Since being denied membership to the CWA, my interest in all things craft and home preserves has diminished. However, I’ve always wanted to knit and the Pungenna mob has invited me to join them for a Yarn Up where I can learn to knit and enjoy the indigenous camaraderie. Bearing this in mind, I decided it would be good idea to visit the Deloraine Craft Fair.
Entering the town of Deloraine from the north, I thought it a good idea to call-in the Deloraine and Districts Tourist Information Centre where I was greeted by the wonderful ladies on the counter. After commenting on the horse outside, I left with my map and program of events.
I took a stroll down the hill towards the river and took time to observe the items of craft for sale in the shops and galleries. I didn’t need a wooden jewellery box or a leadlight glass panel but I wouldn’t have minded a mutton bird from the butcher half way down the hill.
Tighter than Arkwright’s till, I opened my wallet and paid my $15 for a stamp on my hand which allowed me access to each of the Deloraine Craft Fair venues and bus rides between them. After joking with the fellas about Senior’s discounts and how close they were to the box, I made my way to the St. Mark’s Anglican church where I was pleasantly surprised by the interior of the building and the displays of flowers by various groups of locals. What a lovely church! If ever I decide to change my religion from Liverpool F.C., then this is where I’ll go.
Community Men’s Shed?
Still walking, I arrived at the Community Shed and, as usual, I put my foot in it when I mentioned a Men’s Shed. Don’t you think it would be better if we were all one gender? They had Lark Distillery whisky in part of this building and already the ladies were getting into it even if it was half past ten!
One of them took quite a shine to me and she wasn’t bad either. You know the sort: nothing to do during the day, rings on the thumbs, small tat. on the left ankle and out with the girls. I kept walking and left her glancing at my back pocket.
The largest venue wasn’t far but for those who had whisky on board; the bus was a good option. Some of the best craft displays were to be found inside the Community Complex. I loved the showcase feature – enamelling by world renowned artist, Jenny Gore, but wasn’t keen on items crafted from bone and antler on a nearby stand.
Hats Off to the Milliner
Strangely, the Deloraine Craft Fair highlight for me was the hat stand and the young milliner who is committed to sustaining a dying craft. We had a good chat. She was a typical milliner if you know what I mean and her designs tempted me to try them on! Just a few days before the Cup, I needed a creation to wear at the CWA lunch. At $300 a go, I needed a big one that covered most of my head. Much better value than the pill-box type.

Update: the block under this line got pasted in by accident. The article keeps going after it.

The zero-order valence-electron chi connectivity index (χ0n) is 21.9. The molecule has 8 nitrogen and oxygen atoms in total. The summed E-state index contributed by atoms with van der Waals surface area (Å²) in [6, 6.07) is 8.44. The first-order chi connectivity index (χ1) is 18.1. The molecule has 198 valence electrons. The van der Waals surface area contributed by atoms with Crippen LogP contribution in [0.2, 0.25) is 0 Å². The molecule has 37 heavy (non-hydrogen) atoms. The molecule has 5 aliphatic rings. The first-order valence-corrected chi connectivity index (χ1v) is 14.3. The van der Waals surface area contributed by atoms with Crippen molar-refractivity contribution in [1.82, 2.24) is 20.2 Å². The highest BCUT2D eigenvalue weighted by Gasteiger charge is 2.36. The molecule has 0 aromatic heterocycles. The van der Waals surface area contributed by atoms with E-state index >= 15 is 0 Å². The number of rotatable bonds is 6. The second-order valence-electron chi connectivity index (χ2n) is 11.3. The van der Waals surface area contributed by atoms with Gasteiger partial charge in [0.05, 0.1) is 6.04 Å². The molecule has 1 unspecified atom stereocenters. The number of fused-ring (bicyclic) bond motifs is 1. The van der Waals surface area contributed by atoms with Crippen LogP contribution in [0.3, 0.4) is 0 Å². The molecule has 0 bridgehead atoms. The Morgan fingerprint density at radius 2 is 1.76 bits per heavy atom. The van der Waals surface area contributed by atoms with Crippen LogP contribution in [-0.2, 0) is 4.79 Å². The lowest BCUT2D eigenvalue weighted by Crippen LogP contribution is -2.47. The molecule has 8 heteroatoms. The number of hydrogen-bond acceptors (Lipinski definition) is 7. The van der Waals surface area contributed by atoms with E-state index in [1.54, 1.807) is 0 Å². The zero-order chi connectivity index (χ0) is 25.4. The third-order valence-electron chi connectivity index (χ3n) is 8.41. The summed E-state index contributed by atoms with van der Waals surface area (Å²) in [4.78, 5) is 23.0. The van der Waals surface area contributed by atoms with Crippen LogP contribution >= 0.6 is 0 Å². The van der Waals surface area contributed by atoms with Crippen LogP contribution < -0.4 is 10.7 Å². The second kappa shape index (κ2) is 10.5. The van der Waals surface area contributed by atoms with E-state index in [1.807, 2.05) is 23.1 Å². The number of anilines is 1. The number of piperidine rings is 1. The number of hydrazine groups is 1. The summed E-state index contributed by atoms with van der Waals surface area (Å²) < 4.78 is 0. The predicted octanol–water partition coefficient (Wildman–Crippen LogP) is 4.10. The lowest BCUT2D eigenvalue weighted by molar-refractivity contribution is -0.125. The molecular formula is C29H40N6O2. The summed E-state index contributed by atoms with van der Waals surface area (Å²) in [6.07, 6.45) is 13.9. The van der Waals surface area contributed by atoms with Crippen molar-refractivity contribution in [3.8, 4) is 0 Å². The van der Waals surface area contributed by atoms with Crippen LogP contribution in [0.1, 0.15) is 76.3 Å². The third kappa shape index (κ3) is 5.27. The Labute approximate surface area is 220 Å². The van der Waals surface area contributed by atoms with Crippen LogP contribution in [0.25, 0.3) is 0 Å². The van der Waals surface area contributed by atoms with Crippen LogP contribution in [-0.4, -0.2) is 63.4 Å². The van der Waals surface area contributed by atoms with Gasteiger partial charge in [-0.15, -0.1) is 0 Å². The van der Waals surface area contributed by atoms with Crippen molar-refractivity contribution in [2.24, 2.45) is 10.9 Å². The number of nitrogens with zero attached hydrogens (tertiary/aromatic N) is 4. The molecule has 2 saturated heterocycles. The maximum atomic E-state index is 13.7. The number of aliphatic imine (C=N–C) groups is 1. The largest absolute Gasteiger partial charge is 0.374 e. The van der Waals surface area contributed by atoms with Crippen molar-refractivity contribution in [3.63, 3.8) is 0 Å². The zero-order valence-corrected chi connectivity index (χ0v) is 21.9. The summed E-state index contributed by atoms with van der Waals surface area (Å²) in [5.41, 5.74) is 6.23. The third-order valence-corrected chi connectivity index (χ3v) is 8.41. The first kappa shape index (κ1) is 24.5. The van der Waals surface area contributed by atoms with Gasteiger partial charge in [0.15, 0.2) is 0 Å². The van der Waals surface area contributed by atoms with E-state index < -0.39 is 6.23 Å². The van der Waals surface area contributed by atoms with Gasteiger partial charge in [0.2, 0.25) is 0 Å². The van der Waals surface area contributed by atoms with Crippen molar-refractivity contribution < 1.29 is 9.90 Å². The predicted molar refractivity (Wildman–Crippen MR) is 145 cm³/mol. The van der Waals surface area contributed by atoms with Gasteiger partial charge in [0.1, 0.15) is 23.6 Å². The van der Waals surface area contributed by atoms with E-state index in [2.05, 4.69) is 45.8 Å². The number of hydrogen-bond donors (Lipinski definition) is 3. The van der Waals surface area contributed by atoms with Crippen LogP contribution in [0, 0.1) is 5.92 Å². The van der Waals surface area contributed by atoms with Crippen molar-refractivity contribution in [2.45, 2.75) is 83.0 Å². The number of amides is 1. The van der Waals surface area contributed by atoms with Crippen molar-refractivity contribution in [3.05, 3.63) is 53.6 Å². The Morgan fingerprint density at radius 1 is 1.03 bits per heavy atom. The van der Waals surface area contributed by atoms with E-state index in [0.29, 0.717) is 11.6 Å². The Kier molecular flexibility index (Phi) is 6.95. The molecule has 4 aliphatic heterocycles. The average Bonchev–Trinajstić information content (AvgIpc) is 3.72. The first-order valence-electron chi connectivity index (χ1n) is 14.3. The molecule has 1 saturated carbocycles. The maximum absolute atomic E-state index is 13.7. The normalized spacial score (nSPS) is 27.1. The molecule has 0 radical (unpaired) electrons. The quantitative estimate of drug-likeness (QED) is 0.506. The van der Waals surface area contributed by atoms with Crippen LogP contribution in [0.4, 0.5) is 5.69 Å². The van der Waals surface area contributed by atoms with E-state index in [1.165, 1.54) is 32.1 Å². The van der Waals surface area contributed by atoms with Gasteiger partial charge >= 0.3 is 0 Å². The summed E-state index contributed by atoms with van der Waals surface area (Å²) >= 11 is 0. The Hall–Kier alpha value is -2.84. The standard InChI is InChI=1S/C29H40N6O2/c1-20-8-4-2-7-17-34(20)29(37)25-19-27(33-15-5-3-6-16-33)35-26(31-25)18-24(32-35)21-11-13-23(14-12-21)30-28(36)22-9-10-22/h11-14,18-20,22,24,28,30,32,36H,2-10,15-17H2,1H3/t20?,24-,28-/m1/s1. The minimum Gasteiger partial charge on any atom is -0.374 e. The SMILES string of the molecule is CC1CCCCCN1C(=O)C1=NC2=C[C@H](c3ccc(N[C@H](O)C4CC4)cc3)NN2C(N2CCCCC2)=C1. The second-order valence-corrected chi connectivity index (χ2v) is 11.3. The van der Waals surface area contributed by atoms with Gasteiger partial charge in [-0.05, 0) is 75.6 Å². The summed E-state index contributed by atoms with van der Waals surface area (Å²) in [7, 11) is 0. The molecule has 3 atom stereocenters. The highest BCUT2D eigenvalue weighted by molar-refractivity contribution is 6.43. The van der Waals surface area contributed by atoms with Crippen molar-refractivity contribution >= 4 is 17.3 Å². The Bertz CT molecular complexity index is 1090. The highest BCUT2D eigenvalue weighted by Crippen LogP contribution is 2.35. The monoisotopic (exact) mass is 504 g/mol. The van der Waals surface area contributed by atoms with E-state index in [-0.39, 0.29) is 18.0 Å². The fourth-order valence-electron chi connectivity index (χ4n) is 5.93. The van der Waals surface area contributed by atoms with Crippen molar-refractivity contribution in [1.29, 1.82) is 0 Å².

After traipsing around the countless stands selling honey, chocolates, cheese and walnuts; I resisted buying a Bunny Burger from a brightly painted red van. Visions of our own rabbit plague and a whole worthless rabbit in a roll flickered through my mind as I stood in the line to catch a bus to the next venue at the Show Grounds.
The bus system was excellent. An old codger would pull-up, look at the stamp on your hand and drop you on one side of the river or the other. Sometimes, fat ladies would have difficulty walking down the aisle of the school buses but that didn’t stop them from having candy floss in one hand and a doughnut in the other.
White Hot: Pokers and Glass
It was hot now but the time had come to watch the blacksmiths shape white hot steel. Several highly skilled poor sods slaved over a hot fire reviving a commonplace trade from the past. I clearly remember making a poker at school. I had to light the fire with a flint and keep it going with bellows. When my steel was hot, I belted it with a large ball pein hammer until Mr Dover was satisfied and then, proudly, took it home for Mum.
I’ve always been fascinated by glass blowing and took a moment to watch the Poatina Hot Glass Studio students make an item of beauty from a lump of glass while the commentator described every move.
I didn’t need a Dagwood Dog or a ride on the spotted Lady Bug. It was time for me to leave and head over to Douglas River for my next Think Tasmania assignment.
Secret Quilting Business
Oh, there is one thing I’ve missed! All around me live ladies who spend much of their time quilting. Some are members of the CWA and others are much more serious going to places afar showing, judging or admiring works.
If they knew I have photos of the winning quilts at the Deloraine Craft Fair, I would have them banging my door down but it is with regret that I do not have permission to include them with this article. I must say that all of the quilts were magnificent but I think I’ll stick with my hats as the highlight.
Roger Findlay spends all his holidays in Tasmania, then writes about the experience for Think Tasmania. If you’d like Roger to visit you in the name of research (so we can publish information about your business), please contact us.
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